At retail shops, some bottles of wine fly off the shelves faster than others. Pinot Noir, Sauvignon Blanc, and Pinot Grigio typically find their way pretty easily into the hands of loyal customers. And it’s really no mystery why—most customers like to feel that they’re making a safe choice when buying wine. Venturing into the unknown, whether in grape varieties or viticultural regions, can be daunting. While this penchant for the safe bet can help workhorse wines drive your bottom line, it can be detrimental to the sales of those bottles of Mencía, Friulano, and other niche wines that you’re more passionate about. So how does a retailer coax customers into venturing beyond their comfort zone? SevenFifty Daily asked five retailers nationwide to weigh in on the topic. Here’s their advice.
1. Offer Tastings
“The first way [to get customers out of their comfort zone] is to offer tastings,” says Chuck LeFevre, the owner of Esquin Wine & Spirits in Seattle. LeFevre says that the store offers two to three tastings a week to help customers broaden their palates free of charge. “Customers are hesitant to buy a wine in an unfamiliar category without tasting it first,” he says. “Allowing them to taste these wines totally breaks down this barrier.”
2. Build Relationships
LeFevre also emphasizes the value in establishing relationships with clients, noting that working hard to get to know customers’ personal tastes generally pays off. “If they trust you and the wine selections you recommend,” he says, “and if there’s something you think they’ll enjoy outside of their normal comfort zone, a good percentage of the time they’ll try your recommendation.” LeFevre personally experienced how well this can work when a colleague presented a wine to him that was outside his own comfort zone. “Our international buyer recommended a French red in a category I would not normally buy,” he says. LeFevre bought it, took it home, and drank it—“It was absolutely delicious.” The next day, he asked his buyer to get more of it.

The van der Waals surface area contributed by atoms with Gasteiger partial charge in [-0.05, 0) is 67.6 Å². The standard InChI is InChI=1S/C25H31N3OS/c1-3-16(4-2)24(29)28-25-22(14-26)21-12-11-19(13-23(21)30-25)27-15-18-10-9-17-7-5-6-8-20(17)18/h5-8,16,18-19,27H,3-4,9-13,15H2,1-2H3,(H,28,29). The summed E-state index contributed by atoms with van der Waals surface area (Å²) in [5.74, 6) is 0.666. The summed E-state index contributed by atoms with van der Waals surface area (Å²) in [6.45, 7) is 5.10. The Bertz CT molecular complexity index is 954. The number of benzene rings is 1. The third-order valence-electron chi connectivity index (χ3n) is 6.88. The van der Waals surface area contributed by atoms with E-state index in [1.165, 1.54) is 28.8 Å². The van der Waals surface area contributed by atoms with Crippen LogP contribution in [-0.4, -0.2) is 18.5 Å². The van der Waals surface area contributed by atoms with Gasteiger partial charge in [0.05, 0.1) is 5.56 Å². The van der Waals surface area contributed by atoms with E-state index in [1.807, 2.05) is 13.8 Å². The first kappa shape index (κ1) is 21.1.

Don’t miss the latest drinks industry news and insights. Sign up for our award-winning Daily Dispatch newsletter—delivered to your inbox twice a week.
3. Strike Up a Dialogue
While most customers will buy what they already know, this default pattern can be changed with a simple conversation. “The best way to get a client to be adventurous in their wine selections is to talk to them,” says Rhonda Chandler of La Cave Warehouse in Dallas. She recommends asking clients about the bottles they normally gravitate toward, what they drank with dinner the night before, or wines they’ve recently enjoyed at friends’ homes. She says that one great recommendation can lead to a trusting business partnership: “If you can get them to try one new bottle they enjoy, it’s a beginning to a relationship that they’ll come back for.” She also notes that asking customers what they don’t like in a wine can be just as important. “The attempt is to try to get close [but] still nudge them out of their comfort zone, all while introducing them to a new producer, region, or variety.”
4. Make a Counteroffer